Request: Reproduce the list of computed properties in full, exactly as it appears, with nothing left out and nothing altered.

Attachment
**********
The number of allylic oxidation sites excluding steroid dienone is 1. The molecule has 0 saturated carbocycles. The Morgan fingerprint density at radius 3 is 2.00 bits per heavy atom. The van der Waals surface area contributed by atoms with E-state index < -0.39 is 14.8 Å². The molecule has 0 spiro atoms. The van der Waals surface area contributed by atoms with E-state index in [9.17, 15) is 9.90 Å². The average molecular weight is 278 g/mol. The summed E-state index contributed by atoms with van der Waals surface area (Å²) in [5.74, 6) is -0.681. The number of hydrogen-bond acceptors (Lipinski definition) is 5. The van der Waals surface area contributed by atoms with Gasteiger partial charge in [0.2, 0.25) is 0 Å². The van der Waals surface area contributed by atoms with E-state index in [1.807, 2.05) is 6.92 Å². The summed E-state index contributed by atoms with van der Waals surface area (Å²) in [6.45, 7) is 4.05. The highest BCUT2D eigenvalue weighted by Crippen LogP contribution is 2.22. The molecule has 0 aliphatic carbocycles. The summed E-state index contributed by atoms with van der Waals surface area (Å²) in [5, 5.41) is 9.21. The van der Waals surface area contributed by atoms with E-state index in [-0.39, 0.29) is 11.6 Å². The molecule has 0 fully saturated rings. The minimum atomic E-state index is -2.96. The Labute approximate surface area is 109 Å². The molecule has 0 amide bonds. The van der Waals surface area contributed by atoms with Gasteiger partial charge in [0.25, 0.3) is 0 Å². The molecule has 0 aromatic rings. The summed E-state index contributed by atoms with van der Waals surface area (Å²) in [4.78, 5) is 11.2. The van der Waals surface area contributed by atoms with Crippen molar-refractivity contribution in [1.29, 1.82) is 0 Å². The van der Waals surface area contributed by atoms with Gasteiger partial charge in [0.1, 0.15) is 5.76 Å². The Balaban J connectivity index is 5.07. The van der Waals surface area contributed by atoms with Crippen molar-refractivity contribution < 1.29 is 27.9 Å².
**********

The number of allylic oxidation sites excluding steroid dienone is 1. The molecule has 0 saturated carbocycles. The Morgan fingerprint density at radius 3 is 2.00 bits per heavy atom. The van der Waals surface area contributed by atoms with E-state index < -0.39 is 14.8 Å². The molecule has 0 spiro atoms. The van der Waals surface area contributed by atoms with E-state index in [9.17, 15) is 9.90 Å². The average molecular weight is 278 g/mol. The summed E-state index contributed by atoms with van der Waals surface area (Å²) in [5.74, 6) is -0.681. The number of hydrogen-bond acceptors (Lipinski definition) is 5. The van der Waals surface area contributed by atoms with Gasteiger partial charge in [0.2, 0.25) is 0 Å². The van der Waals surface area contributed by atoms with E-state index in [1.807, 2.05) is 6.92 Å². The summed E-state index contributed by atoms with van der Waals surface area (Å²) in [6.45, 7) is 4.05. The highest BCUT2D eigenvalue weighted by Crippen LogP contribution is 2.22. The molecule has 0 aliphatic carbocycles. The summed E-state index contributed by atoms with van der Waals surface area (Å²) in [5, 5.41) is 9.21. The van der Waals surface area contributed by atoms with E-state index in [-0.39, 0.29) is 11.6 Å². The molecule has 0 fully saturated rings. The minimum atomic E-state index is -2.96. The Labute approximate surface area is 109 Å². The molecule has 0 amide bonds. The van der Waals surface area contributed by atoms with Gasteiger partial charge in [0.25, 0.3) is 0 Å². The molecule has 0 aromatic rings. The summed E-state index contributed by atoms with van der Waals surface area (Å²) in [4.78, 5) is 11.2. The van der Waals surface area contributed by atoms with Crippen molar-refractivity contribution in [1.29, 1.82) is 0 Å². The van der Waals surface area contributed by atoms with Gasteiger partial charge in [0.1, 0.15) is 5.76 Å². The Balaban J connectivity index is 5.07. The van der Waals surface area contributed by atoms with Crippen molar-refractivity contribution < 1.29 is 27.9 Å².